They correspond to a neurovegetative alteration, of variable intensity, induced by the movements produced by land, sea or air vehicles in their travels.

    These would be triggered by sensory conflicts. When, for example, vision gives information to the brain and it is not concordant with that collected by the inner ear: a sensory conflict is created at the central level and this can result in neurovegetative manifestations. This is what happens to people who feel bad reading in the car.

    Today, we can obtain good results in the treatment of motion sickness through specific treatment based on the phenomenon of desensitization.

    This mainly concerns:

    • transport sickness (car, bus, metro, etc.)
    • seasickness (naaupathy)
    • freeway syndrome
    • desensitization to vertigo from heights

    Virtual reality is an excellent rehabilitation tool, with specific software for the treatment of these different disorders.

  • What is a BPPV?

    It is probably the most frequent vestibular pathology. She presents with violent rotational vertigo of short duration, generally less than a minute, caused by certain changes in position: when lying down, getting up, turning over in bed, or bending over or raising her head. This dizziness is sometimes accompanied by nausea, vomiting, cold sweats and unsteadiness.

    In a large majority of cases, dizziness appeared during the night or upon waking.

    From a physiopathological point of view, this is explained by a detachment of otoconia from the utricular macula (we often speak of "crystals" in the ear) which will become lodged in one of the three canals of the vestibule modifying its activity and causing dizziness to head movements.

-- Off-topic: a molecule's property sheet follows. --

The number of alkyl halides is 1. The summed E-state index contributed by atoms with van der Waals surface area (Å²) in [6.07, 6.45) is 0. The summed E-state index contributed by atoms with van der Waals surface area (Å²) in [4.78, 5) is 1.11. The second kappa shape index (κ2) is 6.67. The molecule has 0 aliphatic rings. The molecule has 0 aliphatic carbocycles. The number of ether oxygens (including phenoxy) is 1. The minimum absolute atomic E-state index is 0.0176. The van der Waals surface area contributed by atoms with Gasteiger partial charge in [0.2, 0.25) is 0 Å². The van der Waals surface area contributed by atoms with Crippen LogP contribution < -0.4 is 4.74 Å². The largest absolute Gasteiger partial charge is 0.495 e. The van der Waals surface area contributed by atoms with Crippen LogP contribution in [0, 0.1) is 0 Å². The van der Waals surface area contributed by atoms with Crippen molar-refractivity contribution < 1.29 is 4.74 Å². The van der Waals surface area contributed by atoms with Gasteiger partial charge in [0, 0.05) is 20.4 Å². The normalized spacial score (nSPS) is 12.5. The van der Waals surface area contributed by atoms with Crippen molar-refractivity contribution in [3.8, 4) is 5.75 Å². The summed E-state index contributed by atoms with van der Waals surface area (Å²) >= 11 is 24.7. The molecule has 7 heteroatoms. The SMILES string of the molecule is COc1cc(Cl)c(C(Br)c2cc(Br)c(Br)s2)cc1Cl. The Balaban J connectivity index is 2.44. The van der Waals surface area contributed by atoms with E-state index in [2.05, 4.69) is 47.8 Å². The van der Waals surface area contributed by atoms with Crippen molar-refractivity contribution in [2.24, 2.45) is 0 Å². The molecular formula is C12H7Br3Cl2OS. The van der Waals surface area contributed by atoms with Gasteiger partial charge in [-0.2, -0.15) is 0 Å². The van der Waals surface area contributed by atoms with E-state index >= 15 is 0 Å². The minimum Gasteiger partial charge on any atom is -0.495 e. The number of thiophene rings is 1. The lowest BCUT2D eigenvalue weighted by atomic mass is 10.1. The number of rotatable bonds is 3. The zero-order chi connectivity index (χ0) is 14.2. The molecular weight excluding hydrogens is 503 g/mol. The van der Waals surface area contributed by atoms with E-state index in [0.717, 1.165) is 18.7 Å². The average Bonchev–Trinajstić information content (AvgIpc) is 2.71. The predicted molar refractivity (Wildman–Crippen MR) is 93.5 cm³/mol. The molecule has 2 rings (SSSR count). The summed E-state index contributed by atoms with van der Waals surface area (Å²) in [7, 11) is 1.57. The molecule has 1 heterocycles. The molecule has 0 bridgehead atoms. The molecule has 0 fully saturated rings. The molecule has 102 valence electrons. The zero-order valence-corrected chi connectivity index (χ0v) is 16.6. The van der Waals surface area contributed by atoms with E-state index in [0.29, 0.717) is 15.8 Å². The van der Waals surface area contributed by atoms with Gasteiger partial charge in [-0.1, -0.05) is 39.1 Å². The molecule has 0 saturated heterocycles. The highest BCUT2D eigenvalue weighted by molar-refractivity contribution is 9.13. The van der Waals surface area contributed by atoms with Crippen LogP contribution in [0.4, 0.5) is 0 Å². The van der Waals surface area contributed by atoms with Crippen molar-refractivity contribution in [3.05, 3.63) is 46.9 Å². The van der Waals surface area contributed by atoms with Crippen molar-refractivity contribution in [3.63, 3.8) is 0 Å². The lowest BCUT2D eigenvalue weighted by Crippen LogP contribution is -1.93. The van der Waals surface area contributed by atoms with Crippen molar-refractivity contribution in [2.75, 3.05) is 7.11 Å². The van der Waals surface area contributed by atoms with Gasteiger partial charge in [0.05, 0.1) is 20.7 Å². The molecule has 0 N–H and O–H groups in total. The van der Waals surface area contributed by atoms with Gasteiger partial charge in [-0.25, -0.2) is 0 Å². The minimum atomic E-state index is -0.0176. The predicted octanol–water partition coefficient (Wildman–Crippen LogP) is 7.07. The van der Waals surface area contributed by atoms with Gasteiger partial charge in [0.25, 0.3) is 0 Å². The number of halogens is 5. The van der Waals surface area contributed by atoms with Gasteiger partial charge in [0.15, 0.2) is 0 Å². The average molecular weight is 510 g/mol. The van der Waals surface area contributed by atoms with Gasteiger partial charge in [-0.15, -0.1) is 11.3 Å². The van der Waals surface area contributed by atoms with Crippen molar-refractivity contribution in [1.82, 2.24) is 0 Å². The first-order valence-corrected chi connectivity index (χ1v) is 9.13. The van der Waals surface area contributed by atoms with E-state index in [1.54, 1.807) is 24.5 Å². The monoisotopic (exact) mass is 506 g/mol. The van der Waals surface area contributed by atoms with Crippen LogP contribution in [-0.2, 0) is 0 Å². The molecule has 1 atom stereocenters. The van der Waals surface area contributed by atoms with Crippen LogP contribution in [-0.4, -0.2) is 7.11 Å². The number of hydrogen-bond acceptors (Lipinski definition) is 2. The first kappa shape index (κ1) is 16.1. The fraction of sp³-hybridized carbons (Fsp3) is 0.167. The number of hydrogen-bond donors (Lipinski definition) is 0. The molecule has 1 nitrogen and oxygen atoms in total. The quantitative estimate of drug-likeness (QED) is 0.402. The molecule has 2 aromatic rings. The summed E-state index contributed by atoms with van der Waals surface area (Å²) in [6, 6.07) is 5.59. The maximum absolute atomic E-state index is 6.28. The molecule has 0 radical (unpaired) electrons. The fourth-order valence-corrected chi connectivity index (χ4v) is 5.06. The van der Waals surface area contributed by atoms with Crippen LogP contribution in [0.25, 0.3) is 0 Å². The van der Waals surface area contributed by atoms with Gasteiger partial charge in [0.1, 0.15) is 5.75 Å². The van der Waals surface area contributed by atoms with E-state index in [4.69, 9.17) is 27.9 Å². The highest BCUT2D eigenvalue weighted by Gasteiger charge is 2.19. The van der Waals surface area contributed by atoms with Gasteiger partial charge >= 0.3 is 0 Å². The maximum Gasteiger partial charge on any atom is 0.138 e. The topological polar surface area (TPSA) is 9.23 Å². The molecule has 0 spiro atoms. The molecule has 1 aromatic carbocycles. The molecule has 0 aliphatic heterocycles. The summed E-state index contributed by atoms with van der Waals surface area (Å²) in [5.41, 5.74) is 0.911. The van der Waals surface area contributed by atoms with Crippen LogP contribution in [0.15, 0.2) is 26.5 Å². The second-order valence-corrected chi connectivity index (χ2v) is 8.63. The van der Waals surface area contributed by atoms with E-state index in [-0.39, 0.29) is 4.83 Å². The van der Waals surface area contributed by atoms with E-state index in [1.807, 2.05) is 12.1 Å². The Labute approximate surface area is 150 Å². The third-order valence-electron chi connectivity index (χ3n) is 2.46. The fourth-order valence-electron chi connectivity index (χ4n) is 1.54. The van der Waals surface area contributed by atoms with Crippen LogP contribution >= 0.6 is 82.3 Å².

• Our vestibular physiotherapist takes care of you

    If you feel that you are dizzy, you will probably need to consult your doctor or an ENT specialist or even a neurologist. Having vertigo is not normal. Some serious pathologies can cause dizziness. So if you feel faint or dizzy, don't ignore this symptom.

    Our physio will examine you to determine if your dizziness is due to a particular cause, such as an otolith problem (BPPV), old trauma, stroke or intense stress and will ensure that the dizziness comes from peripheral vestibular damage. Then, the therapist will identify the affected channel using positional maneuvers under videonystagmoscopy. Once the diagnosis has been made, a liberating maneuver is performed in order to evacuate the lithiasis (the "crystals") from the incriminated channel: it mobilizes the patient's head gently in a sitting position or in a lying position while looking down. This technique usually cures positional vertigo.

    If the dizziness persists, the physiotherapist can refer you to your doctor to readapt the treatment for the dizziness.

    There are also other maneuvers, depending on the condition and diagnosis of each patient. But, this option remains one of the best to treat patients who suffer from vertigo and mainly from BPPV.

    For any additional information, you can contact our vestibular physiotherapist by phone or make an appointment in our Paris office. We will be happy to answer all your questions.